All Eyes on Massachusetts

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The stakes in tomorrow’s special election in Massachusetts could scarcely be higher. With Democrats holding the slimmest filibuster-proof majority possible, their control of the U.S. Senate could receive a sharp setback if Democrats lose the seat once held by Sen. Ted Kennedy. And, to be sure, the Democrat, Martha Coakley, deserves to lose. In the last week of the campaign, she has insulted Roman Catholics and Red Sox fans. In Massachusetts. Way to go Martha. She also committed the cardinal sin of electoral politics, appearing to take her victory for granted. Voters like to be asked for their vote and deeply resent anyone who doesn’t.

Holocaust survivors: 'Silence has marked our lives'

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During Pope Benedict XVI's visit to the Great Synagogue of Rome on Sunday, Jan. 17, a small number of Holocaust survivors from Italy's Jewish community were on hand wearing blue-and-white scarves. They presented the pope with a letter, which alludes to "the silence of those who could have done something" -- widely understood in the Italian media as a reference to Pope Pius XII, whose cause for sainthood was recently advanced by Benedict XVI.

The following is an NCR translation of the survivors' letter, which was published in the Jan. 18 edition of Corriere della Sera, the main Italian daily.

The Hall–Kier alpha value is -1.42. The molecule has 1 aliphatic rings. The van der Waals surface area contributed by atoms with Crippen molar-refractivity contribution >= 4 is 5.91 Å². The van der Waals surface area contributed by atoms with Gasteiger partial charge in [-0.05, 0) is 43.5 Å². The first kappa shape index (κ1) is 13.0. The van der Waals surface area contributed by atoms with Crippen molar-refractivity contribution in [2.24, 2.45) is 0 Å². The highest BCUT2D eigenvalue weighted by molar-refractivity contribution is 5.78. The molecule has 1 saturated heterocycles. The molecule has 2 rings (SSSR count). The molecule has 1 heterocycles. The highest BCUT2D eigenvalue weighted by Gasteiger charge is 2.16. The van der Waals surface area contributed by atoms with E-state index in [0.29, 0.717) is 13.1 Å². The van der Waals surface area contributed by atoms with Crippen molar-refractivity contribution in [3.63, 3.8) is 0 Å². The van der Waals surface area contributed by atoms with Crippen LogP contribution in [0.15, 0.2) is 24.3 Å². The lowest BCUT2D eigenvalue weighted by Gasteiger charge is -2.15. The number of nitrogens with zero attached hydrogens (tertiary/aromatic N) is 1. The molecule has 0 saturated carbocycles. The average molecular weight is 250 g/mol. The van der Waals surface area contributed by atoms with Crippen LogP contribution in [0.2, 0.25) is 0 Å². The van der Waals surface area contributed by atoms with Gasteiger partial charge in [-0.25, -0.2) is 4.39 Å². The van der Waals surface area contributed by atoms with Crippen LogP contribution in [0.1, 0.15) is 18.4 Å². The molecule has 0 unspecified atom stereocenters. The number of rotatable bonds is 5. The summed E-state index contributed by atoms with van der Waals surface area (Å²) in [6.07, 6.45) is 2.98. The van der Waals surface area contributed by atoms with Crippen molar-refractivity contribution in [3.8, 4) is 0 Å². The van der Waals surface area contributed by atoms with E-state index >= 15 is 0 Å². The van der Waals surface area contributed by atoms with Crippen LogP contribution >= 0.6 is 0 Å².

* * *
Your Holiness:

Our presence on the occasion of your visit to the Synagogue of Rome represents a form of witness to the tragic fate suffered by millions of Jews in the camps of extermination. We, the survivors of the Nazi effort to systematically exterminate our people, have resisted that which was the true evil: the destruction of an identity, through the destruction of an entire people.

U.S. Churches Look for Own in Haiti

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The Wall Street Journal offered this angle on the tragedy in Haiti:

While many churches and aid organizations have been scrambling to send whatever help they can to Haiti, others are searching for information about their own members who were caught in last week's devastating earthquake.

Friends and relatives of nuns with the Daughters of Mary, a Catholic religious order, have sought information for days since learning that the nuns' house in Port au Prince was destroyed. Julienne Jules of Lawrenceville, Ga., said she has heard that as many as 17 nuns may be dead, with several more injured and missing, including her 84-year-old aunt. "We know several are under the debris and we are trying to get someone to go in and rescue them," Ms. Jules said. "They need machinery to get them out."

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August 29-September 11, 2014